"They've been fined, we've issued them numerous letters about contract compliance so I think they're to the point now in their contract where we expect and I think the citizens of Michigan expect them to follow the elements of their contract, to do what they're supposed to do under the contract." ~Russ Marlan, Michigan Department of Corrections spokesman
Approximately 30 inmates from the Parnall Correctional Facility in Jackson are suffering from a gastrointestinal illness, which could be related to maggots and fly larvae found in a food line, said Russ Marlan, spokesman for the Department of Corrections.
The prison discovered fly larvae and maggots Friday night about two inches from where the serving trays sat, Marlan said. The next day, dozens of inmates were complaining of vomiting, upset stomachs and diarrhea.
The food and dining facilities are managed by Aramark which took over the food service contract in December, eliminating 370 jobs in the process.
Since December, Aramark has fired an employee for being drunk on the job and another was caught smuggling marijuana into the prison.
Marlan acknowledged the transition has been tough for a completely new group of employees -- some of whom had never been inside a correctional facility for sure -- but the period of leniency is nearing its end.
"They're now into the seventh month of this contract," he said. "We're kind of through the transitionary period now and we're going to aggressively monitor all elements of the contract beginning July 1."
Marlan acknowledged there has been improvement in Aramark's performance since December and he still believes the company is the right one to save Michigan taxpayers money. He stopped short of saying Aramark is "on the hot seat," but placed the blame squarely on the company's shoulders.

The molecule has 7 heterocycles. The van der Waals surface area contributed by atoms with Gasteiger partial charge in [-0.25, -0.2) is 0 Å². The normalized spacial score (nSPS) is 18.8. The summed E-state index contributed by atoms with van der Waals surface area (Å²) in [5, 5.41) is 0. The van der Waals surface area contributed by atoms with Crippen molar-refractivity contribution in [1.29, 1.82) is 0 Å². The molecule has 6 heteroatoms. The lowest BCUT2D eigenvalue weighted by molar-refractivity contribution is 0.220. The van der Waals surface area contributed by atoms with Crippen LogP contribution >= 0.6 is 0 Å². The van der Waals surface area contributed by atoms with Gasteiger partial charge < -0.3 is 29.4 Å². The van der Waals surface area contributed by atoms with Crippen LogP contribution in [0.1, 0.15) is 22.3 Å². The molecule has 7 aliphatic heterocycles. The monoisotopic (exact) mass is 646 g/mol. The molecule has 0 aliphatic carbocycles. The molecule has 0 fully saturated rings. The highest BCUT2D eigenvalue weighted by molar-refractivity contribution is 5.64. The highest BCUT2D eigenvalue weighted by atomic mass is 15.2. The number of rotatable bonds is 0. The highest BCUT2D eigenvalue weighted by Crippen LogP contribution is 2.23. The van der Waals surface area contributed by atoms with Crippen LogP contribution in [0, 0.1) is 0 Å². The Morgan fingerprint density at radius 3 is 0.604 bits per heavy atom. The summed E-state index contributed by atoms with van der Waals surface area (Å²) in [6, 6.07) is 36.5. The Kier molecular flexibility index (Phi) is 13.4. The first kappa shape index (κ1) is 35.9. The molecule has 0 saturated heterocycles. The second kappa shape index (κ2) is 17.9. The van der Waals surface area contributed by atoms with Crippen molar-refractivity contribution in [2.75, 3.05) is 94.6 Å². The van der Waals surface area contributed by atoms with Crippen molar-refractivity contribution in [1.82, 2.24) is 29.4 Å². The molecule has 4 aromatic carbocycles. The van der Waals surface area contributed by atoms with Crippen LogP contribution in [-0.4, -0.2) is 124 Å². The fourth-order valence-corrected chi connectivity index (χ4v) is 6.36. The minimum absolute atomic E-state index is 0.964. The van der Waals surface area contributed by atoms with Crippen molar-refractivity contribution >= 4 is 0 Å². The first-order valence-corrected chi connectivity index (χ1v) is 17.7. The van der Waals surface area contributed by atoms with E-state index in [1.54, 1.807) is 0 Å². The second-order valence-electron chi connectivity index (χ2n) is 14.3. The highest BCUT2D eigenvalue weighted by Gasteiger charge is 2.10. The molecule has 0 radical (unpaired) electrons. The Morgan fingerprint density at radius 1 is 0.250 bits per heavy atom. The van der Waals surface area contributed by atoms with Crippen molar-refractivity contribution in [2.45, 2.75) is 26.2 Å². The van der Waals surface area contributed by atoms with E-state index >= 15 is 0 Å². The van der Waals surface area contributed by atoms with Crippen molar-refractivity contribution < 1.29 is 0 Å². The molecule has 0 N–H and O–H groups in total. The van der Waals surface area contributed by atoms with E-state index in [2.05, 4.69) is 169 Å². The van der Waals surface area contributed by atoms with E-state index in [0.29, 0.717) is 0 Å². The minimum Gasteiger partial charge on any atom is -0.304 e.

"The sanitary conditions are their responsibility," said Marlan. "It's their obligation under the contract to have a clean and sanitary kitchen environment. So certainly the presence of the maggots is something that would fall under their responsibility."
Aramark defended itself Monday afternoon.
"There are no facts that show food played any role in the illnesses reported over the weekend or is connected in any way to today's pest issue," Aramark spokeswoman Karen Cutler said in an emailed statement. "This issue was discovered prior to any food being served on the serving line. We immediately notified the DOC maintenance department which will make all necessary repairs to the serving line."
When asked if Aramark was still the best company for the job in Jackson, Cutler replied, "Yes, we have been providing quality service to hundreds of correctional facilities around the country for almost 40 years."
Representatives from the unions that lost out on the prison contracts say they knew something like this would happen. AFSCME Council 25 Legislative Director Nick Ciaramitaro says the missteps were predictable.
"It's happened before," he said. "Aramark is a national corporation. I've seen states and school districts fire them in other places. We should never have done this in the first place."
Mel Grieshaber, executive director for the Michigan Corrections Officers union, told News 10 last month of the union's dissatisfaction with Aramark.
"When you have problems with food, problems with contraband, with employees who are over-familiar with prisoners, that's bad in an institution," he said. "So we are worried."
Last week, the Department of Corrections threatened to cancel its contract if something isn't done about constant food shortages and menu substitutions.
"They've been fined, we've issued them numerous letters about contract compliance," said Marlan. "So I think they're to the point now in their contract where we expect and I think the citizens of Michigan expect them to follow the elements of their contract, to do what they're supposed to do under the contract."